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As we reflect on 2013, we would like to provide the readers of the SETAC MultiBrief a look at the most accessed articles from the year. Our regular publication will resume Jan. 9.

Please remember, the information and views set out in this publication do not necessarily reflect the policy or views of SETAC. Mention of commercial or noncommercial products and services does not imply endorsement or affiliation by SETAC.


Fish on Prozac prove anxious, antisocial, aggressive
Environmental Health News via Scientific American
From June 13: When fish swim in waters tainted with antidepressant drugs, they become anxious, anti-social and sometimes even homicidal. New research has found that the pharmaceuticals, which are frequently showing up in U.S. streams, can alter genes responsible for building fish brains and controlling their behavior.
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How environmental toxins harm women's reproductive health
Live Science
From Oct. 3: Two leading groups of doctors and researchers on reproductive health say toxins in the environment are harming women's ability to have children. The American College of Obstetricians and Gynecologists and the American Society for Reproductive Medicine issued a joint committee opinion calling for U.S. government policy changes, and urging greater action by physicians to help prevent chemical exposure during pregnancy.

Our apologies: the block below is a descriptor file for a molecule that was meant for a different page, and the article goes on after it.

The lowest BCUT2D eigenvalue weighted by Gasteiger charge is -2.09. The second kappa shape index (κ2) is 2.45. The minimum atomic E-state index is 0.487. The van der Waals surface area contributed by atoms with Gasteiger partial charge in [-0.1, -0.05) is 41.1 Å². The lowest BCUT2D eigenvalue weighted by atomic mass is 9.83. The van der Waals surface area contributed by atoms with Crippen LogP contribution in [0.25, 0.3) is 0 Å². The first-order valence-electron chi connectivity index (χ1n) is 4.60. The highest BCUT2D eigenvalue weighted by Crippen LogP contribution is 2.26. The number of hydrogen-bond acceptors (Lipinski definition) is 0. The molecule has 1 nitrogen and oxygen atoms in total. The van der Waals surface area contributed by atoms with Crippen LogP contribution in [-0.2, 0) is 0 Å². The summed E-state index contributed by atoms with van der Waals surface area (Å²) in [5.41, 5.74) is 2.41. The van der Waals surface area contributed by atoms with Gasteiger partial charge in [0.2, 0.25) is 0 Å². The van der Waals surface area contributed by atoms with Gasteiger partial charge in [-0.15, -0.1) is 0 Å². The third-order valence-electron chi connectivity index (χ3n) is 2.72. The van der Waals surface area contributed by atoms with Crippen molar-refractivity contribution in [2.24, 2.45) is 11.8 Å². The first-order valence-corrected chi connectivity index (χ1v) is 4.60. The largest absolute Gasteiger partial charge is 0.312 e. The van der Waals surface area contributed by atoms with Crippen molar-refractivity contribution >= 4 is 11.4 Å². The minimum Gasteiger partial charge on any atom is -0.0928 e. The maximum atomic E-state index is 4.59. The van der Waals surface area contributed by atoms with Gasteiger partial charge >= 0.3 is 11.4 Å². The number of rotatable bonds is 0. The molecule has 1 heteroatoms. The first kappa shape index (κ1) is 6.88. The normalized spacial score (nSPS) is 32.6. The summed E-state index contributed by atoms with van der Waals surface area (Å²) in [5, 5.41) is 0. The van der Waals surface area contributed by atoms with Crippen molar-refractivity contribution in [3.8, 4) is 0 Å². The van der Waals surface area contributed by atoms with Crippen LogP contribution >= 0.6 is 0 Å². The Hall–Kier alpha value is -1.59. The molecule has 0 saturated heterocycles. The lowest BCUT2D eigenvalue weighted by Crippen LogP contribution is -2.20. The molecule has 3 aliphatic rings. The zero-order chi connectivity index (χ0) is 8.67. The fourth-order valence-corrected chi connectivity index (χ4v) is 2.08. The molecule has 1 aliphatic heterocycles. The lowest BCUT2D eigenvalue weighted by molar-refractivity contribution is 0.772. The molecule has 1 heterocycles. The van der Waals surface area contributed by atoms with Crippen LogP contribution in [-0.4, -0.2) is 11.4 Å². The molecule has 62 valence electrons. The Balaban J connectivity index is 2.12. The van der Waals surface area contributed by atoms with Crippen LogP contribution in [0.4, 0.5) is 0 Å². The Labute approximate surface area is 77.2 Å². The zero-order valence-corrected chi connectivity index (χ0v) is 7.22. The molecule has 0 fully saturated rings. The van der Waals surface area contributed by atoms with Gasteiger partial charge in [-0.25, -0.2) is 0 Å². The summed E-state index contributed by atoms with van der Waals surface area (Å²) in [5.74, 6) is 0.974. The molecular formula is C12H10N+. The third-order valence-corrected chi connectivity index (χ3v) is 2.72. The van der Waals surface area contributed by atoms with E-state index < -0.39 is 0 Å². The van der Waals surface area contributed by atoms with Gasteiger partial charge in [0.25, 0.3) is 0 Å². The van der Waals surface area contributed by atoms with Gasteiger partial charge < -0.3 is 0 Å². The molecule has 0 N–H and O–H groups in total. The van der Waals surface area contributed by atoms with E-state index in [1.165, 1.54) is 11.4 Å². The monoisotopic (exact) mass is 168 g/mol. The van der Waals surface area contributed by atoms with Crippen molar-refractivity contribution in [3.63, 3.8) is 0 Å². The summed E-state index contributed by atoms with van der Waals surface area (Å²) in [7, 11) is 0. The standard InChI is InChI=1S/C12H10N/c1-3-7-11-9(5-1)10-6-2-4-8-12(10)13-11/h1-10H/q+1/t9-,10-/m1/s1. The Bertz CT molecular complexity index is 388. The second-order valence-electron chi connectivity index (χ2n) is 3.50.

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Toxic algae problems increasing nationwide
NUVO
From Oct. 31: A new analysis shows a growing scourge of harmful algae blooms across the country. According to Andy Buchsbaum, director of the Great Lakes office of the National Wildlife Federation, which studied the issue, 21 states — including Indiana — issued health warnings about toxic algae this summer, covering about 150 locations on lakes, rivers and reservoirs.
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Ocean acidification poses unfathomable threat
The Seattle Times
From Sept. 19: Imagine every person on Earth tossing a hunk of CO2 as heavy as a bowling ball into the sea. That’s what we do to the oceans every day. the phenomenon known as ocean acidification — the lesser-known twin of climate change — is helping push the seas toward a great unraveling that threatens to scramble marine life on a scale almost too big to fathom, and far faster than first expected.